The Board passed a motion to send a letter to the Ministers of Transportation and Infrastructure, as well as to the Treasury Board outlining its concerns related to transportation. This includes the impact COVID-19 and MELT (Mandatory Entry Level Training) have had on driver recruitment, the need for the province to move forward with the work done by the Transportation Task Force, the impact skyrocketing insurance premiums are having on contractors and the student transportation system, and the need to take steps to address flybys, including installing stop arm cameras on all school buses.
- Board Chair Karen Packard highlighted the Board's recent virtual meeting with Cold Lake School Council parents. The Board had an opportunity to share information about different things that are happening in the division and to hear about some of the initiatives school councils have been doing at their schools.
- Nicole Garner, Communications and Public Relations Manager, presented the Board with Good News items from schools throughout the division. The presentation is available on our website: Good News - January 12, 2022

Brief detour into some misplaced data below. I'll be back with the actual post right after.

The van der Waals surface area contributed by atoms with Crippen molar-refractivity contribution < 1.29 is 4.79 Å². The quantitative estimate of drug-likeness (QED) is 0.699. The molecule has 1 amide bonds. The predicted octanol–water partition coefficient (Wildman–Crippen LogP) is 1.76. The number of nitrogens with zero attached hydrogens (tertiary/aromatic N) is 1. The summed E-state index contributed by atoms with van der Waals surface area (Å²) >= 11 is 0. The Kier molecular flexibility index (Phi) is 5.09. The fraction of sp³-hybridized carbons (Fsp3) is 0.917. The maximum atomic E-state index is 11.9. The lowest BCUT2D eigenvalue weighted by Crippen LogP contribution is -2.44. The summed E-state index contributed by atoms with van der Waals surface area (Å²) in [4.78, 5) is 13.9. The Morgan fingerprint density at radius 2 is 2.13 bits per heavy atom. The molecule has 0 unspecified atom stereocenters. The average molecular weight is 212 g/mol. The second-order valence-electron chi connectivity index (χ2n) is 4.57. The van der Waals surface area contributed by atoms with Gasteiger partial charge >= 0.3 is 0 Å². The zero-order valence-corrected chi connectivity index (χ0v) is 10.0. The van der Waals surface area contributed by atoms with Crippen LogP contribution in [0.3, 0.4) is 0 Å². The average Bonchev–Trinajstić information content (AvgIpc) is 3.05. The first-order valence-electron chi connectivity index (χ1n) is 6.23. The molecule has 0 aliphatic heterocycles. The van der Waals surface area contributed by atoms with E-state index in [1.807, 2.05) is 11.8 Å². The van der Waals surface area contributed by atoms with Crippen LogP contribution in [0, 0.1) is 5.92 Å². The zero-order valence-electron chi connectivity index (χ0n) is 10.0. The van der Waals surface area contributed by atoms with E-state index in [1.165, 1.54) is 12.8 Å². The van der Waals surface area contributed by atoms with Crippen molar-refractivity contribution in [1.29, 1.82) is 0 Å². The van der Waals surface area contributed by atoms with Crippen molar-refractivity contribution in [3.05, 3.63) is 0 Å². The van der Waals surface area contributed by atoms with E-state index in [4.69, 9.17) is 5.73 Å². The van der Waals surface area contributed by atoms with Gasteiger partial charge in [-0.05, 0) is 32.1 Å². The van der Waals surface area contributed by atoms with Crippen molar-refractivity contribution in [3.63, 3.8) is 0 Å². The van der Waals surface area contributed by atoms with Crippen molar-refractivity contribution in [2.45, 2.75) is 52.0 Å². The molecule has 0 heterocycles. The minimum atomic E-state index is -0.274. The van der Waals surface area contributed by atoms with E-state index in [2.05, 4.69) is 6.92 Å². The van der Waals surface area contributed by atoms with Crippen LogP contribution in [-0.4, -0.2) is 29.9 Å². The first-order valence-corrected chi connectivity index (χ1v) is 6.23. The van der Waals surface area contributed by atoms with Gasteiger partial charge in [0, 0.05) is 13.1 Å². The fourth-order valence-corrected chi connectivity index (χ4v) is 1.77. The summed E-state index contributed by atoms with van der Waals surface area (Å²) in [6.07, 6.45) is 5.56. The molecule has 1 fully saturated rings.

Bill Driedger, Associate Superintendent, provided the Board with an update on how COVID restrictions have changed since its last meeting. Over the winter break, Alberta Education announced that all students would have an extended break until January 10th and that medical grade masks and rapid test kits would be provided for all students and staff.
Driedger noted that some schools had already received their shipments of supplies. Google Forms were shared with parents so that they could indicate if they wanted to receive any of the supplies. This shipment includes 20 masks for each person which are expected to last 10 days.
New guidance documents with revised COVID protocols were shared on the Saturday prior to students returning to school. This included further direction about shifting to at-home learning. School divisions have the authority to shift a class or a grade online. If the division wants to shift an entire school, that would require approval from Alberta Education with data to support that request.